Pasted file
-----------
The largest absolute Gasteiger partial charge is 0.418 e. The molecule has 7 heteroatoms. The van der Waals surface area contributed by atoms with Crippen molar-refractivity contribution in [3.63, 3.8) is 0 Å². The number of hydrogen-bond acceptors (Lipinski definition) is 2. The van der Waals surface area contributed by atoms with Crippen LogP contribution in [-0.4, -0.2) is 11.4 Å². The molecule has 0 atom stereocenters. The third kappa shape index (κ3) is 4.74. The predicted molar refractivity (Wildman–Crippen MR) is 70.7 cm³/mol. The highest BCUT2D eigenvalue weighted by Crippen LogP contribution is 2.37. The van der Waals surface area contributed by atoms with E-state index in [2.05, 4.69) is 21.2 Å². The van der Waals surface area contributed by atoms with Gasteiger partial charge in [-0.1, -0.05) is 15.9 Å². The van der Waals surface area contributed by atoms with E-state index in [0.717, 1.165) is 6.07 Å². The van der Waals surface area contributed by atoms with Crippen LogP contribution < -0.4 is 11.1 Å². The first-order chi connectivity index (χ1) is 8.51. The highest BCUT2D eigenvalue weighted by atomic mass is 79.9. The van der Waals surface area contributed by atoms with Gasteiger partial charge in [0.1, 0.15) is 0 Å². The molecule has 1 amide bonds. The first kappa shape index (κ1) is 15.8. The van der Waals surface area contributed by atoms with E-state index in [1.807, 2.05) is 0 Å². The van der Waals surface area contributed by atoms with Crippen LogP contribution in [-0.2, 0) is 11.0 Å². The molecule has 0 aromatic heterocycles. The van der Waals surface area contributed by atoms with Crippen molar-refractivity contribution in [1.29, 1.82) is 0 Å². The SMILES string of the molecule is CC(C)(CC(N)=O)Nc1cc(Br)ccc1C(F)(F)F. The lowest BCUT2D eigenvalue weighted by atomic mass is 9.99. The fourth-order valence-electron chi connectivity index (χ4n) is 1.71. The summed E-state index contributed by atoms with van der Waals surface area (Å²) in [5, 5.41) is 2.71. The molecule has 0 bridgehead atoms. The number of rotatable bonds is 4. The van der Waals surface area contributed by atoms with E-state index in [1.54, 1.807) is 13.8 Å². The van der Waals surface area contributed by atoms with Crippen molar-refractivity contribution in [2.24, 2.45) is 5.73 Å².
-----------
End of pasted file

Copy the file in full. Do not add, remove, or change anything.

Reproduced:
The largest absolute Gasteiger partial charge is 0.418 e. The molecule has 7 heteroatoms. The van der Waals surface area contributed by atoms with Crippen molar-refractivity contribution in [3.63, 3.8) is 0 Å². The number of hydrogen-bond acceptors (Lipinski definition) is 2. The van der Waals surface area contributed by atoms with Crippen LogP contribution in [-0.4, -0.2) is 11.4 Å². The molecule has 0 atom stereocenters. The third kappa shape index (κ3) is 4.74. The predicted molar refractivity (Wildman–Crippen MR) is 70.7 cm³/mol. The highest BCUT2D eigenvalue weighted by Crippen LogP contribution is 2.37. The van der Waals surface area contributed by atoms with E-state index in [2.05, 4.69) is 21.2 Å². The van der Waals surface area contributed by atoms with Gasteiger partial charge in [-0.1, -0.05) is 15.9 Å². The van der Waals surface area contributed by atoms with E-state index in [0.717, 1.165) is 6.07 Å². The van der Waals surface area contributed by atoms with Crippen LogP contribution < -0.4 is 11.1 Å². The first-order chi connectivity index (χ1) is 8.51. The highest BCUT2D eigenvalue weighted by atomic mass is 79.9. The van der Waals surface area contributed by atoms with Gasteiger partial charge in [0.1, 0.15) is 0 Å². The molecule has 1 amide bonds. The first kappa shape index (κ1) is 15.8. The van der Waals surface area contributed by atoms with E-state index in [1.807, 2.05) is 0 Å². The van der Waals surface area contributed by atoms with Crippen LogP contribution in [-0.2, 0) is 11.0 Å². The molecule has 0 aromatic heterocycles. The van der Waals surface area contributed by atoms with Crippen molar-refractivity contribution in [1.29, 1.82) is 0 Å². The SMILES string of the molecule is CC(C)(CC(N)=O)Nc1cc(Br)ccc1C(F)(F)F. The lowest BCUT2D eigenvalue weighted by atomic mass is 9.99. The fourth-order valence-electron chi connectivity index (χ4n) is 1.71. The summed E-state index contributed by atoms with van der Waals surface area (Å²) in [5, 5.41) is 2.71. The molecule has 0 bridgehead atoms. The number of rotatable bonds is 4. The van der Waals surface area contributed by atoms with E-state index in [1.54, 1.807) is 13.8 Å². The van der Waals surface area contributed by atoms with Crippen molar-refractivity contribution in [2.24, 2.45) is 5.73 Å².